The Magical Myth of the Absentee Owner

The Magical Myth of the Absentee OwnerSo, we’re a married couple that would like to keep our jobs, and we’re looking for an absentee business that can add another $50,000 a year to our income.” We’d love to say this is some fictional scenario but almost every broker in the office gets one of those calls at least once a month. For some reason, there’s a segment of the population that sees a business like a washing machine that you can program and leave and just periodically show up at for a check. Even better than that, in fact, because you still have to dry and fold your own laundry.

Yes, such absentee businesses exist, and yes, it’s possible for a business owner, in time, to create an absentee business, but having it seamlessly function that way from day one is an expectation that potential business owners should flush from their minds.

What Do You Want?

After we get the query we alluded to above and take a bit of time to hear out the potential client, we are generally going to follow up with, “What are you looking to get out of this?”

“Some extra income.”

Such an answer indicates a perspective that considers $50,000 a year of income as chump change compared to high-powered corporate jobs, so simply keeping that business going will be pretty easy, right?

But this is the perspective of an employee, not a business owner.

An employee thinks that he/she can show up somewhere for a certain number of hours and get a paycheck regardless of what happens to the business.

Business owners know that sometimes they can work 80 hours a week and still not get paid at the end of the month.

A business that can generate a respectable $50,000 of income a year requires a commitment of time and money and should not be thought of as a “part-time job.” We’ve seen relationships fall apart and marriages get tested because people bought businesses thinking they were simply part-time projects that could be done outside of working hours.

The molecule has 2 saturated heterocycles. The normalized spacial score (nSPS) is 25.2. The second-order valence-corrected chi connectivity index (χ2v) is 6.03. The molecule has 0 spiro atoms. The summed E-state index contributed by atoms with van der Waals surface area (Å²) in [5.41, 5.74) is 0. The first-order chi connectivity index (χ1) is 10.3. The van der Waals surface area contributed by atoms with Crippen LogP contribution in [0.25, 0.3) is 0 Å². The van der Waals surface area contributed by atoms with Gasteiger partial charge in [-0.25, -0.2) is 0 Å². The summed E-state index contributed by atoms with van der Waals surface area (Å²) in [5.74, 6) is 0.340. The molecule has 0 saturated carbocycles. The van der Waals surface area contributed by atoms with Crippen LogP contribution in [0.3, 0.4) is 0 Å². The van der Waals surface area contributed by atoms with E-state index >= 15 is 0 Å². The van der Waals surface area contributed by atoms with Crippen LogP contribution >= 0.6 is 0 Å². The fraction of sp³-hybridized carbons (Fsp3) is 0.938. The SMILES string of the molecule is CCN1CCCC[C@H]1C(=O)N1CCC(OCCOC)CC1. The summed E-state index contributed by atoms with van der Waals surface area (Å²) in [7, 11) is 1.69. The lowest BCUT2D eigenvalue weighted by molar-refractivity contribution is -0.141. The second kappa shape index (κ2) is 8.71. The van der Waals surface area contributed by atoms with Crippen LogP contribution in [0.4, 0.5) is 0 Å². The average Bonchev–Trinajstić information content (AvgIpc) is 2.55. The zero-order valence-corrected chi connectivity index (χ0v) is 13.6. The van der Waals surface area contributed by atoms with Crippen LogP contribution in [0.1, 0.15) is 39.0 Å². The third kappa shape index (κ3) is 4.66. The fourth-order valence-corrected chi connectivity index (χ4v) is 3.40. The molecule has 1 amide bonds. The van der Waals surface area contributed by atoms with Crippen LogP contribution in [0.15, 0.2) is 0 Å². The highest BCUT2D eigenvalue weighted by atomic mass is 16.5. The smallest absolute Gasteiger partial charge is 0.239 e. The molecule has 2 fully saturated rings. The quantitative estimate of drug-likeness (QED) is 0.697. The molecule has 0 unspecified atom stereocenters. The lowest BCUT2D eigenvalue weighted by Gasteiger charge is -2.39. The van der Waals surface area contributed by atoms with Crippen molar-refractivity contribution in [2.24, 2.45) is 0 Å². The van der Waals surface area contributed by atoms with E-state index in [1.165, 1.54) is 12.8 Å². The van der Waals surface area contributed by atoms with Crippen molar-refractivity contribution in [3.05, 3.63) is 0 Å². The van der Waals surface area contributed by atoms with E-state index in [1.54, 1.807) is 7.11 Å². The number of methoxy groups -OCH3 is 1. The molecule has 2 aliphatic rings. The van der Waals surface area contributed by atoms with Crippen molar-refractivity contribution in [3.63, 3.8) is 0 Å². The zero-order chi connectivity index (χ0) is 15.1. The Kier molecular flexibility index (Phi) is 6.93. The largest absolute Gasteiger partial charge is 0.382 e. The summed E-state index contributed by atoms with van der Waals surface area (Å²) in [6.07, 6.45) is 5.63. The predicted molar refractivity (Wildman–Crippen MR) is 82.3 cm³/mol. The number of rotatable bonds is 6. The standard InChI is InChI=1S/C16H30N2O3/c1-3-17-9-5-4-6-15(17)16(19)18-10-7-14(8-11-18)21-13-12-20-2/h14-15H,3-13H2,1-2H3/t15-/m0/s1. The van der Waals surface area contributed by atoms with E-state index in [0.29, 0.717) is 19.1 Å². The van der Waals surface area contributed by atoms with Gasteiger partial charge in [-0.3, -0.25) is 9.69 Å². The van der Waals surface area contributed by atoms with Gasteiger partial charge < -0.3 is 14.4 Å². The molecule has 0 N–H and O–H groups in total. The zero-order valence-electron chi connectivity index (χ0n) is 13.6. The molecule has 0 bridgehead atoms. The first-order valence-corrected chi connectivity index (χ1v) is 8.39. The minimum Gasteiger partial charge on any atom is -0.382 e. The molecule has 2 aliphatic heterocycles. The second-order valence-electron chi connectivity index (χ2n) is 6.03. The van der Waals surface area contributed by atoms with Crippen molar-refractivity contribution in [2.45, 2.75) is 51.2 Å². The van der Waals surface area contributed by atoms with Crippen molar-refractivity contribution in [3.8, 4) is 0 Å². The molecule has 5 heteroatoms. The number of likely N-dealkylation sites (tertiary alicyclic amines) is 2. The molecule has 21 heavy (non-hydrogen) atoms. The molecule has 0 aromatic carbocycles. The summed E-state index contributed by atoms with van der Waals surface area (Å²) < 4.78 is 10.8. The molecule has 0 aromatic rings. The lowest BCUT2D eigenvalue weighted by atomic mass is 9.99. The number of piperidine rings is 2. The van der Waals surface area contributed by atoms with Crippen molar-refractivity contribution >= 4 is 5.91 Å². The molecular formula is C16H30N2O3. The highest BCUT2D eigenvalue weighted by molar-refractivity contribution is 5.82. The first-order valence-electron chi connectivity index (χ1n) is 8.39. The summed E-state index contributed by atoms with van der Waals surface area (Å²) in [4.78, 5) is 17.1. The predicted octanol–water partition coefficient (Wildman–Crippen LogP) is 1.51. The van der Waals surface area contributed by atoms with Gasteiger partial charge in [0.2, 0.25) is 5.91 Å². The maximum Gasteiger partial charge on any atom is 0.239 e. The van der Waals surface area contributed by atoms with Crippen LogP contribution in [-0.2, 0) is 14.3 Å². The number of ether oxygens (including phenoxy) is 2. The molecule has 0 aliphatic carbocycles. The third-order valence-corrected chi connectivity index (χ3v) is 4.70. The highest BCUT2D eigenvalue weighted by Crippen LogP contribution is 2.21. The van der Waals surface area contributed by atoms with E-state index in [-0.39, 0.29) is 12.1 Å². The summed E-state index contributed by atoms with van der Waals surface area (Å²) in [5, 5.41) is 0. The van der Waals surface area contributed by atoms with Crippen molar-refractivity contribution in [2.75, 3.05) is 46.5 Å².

That’s simply not reality.

One Shortcut: Industry Knowledge

While we still maintain that you can’t seamlessly take over an existing absentee business, one way that this would be even remotely possible is if you have deep industry knowledge.

For example if you want to buy a printing business and have previously owned a print shop or have worked in the printing industry for many years, you’re probably not going to have to spend a lot of time learning the lingo of the business, or finding out how the machines run, or considering who the best and most reliable suppliers are.

But, you’re still going to face the same challenge that all new owners face: meeting the employees, making them comfortable, and retaining them long term.

That’s not something you can do on the nights and weekends, not something you can do “absentee.”

It will take time, and only after that time has passed, at least 6-12 months, you might be able to transition the business into an absentee one.

Final Thoughts

There’s nothing wrong with aspiring to own an absentee business. We’ve bought and sold many in our time. But it’s wrong to think you can run a business as an absentee from day one as a new owner.

What makes more sense is sharing with the seller that this is a goal you are shooting for so that you can find out what steps and what timeline would be necessary to make that happen…from someone who would know.

If you’re looking for an absentee business so you can be an absentee right away, we can’t help you. But if you’re interested in putting in the work to make a business an absentee one in the future, give us a call.

2 replies
  1. Larry Murphy
    Larry Murphy says:

    I agree. The success of a business depends on hours of hands on attention. The devil is always in the details! If this business really existed, and little hands on effort was needed by the owner, then why would they sell it?

    • Apex Business Advisors
      Apex Business Advisors says:

      Larry, thank you for your comment. There are still legitimate reasons to sell absentee owner businesses, like retirement, health issues, or even just deciding to cash out and do something different.

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